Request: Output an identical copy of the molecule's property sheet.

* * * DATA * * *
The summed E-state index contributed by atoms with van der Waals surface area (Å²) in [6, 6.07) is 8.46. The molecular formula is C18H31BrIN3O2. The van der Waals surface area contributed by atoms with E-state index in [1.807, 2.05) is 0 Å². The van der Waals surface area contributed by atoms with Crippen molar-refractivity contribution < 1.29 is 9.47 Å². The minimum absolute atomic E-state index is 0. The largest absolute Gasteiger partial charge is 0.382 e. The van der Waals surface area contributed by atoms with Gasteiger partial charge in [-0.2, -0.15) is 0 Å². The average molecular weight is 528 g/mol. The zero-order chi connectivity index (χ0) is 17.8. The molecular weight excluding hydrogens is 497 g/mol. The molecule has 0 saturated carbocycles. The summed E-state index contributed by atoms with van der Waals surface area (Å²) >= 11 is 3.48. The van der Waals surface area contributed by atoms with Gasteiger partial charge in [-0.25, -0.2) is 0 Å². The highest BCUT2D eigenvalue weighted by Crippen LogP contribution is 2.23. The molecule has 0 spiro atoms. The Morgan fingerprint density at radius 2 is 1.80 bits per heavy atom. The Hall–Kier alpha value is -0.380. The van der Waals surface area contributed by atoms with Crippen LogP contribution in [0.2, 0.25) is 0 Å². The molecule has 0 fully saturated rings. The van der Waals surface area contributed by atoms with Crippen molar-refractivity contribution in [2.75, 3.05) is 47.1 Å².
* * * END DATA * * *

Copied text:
The summed E-state index contributed by atoms with van der Waals surface area (Å²) in [6, 6.07) is 8.46. The molecular formula is C18H31BrIN3O2. The van der Waals surface area contributed by atoms with E-state index in [1.807, 2.05) is 0 Å². The van der Waals surface area contributed by atoms with Crippen molar-refractivity contribution < 1.29 is 9.47 Å². The minimum absolute atomic E-state index is 0. The largest absolute Gasteiger partial charge is 0.382 e. The van der Waals surface area contributed by atoms with Gasteiger partial charge in [-0.2, -0.15) is 0 Å². The average molecular weight is 528 g/mol. The zero-order chi connectivity index (χ0) is 17.8. The molecular weight excluding hydrogens is 497 g/mol. The molecule has 0 saturated carbocycles. The summed E-state index contributed by atoms with van der Waals surface area (Å²) >= 11 is 3.48. The van der Waals surface area contributed by atoms with Gasteiger partial charge in [-0.25, -0.2) is 0 Å². The highest BCUT2D eigenvalue weighted by Crippen LogP contribution is 2.23. The molecule has 0 spiro atoms. The Morgan fingerprint density at radius 2 is 1.80 bits per heavy atom. The Hall–Kier alpha value is -0.380. The van der Waals surface area contributed by atoms with Crippen LogP contribution in [0.2, 0.25) is 0 Å². The molecule has 0 fully saturated rings. The van der Waals surface area contributed by atoms with Crippen molar-refractivity contribution in [2.75, 3.05) is 47.1 Å².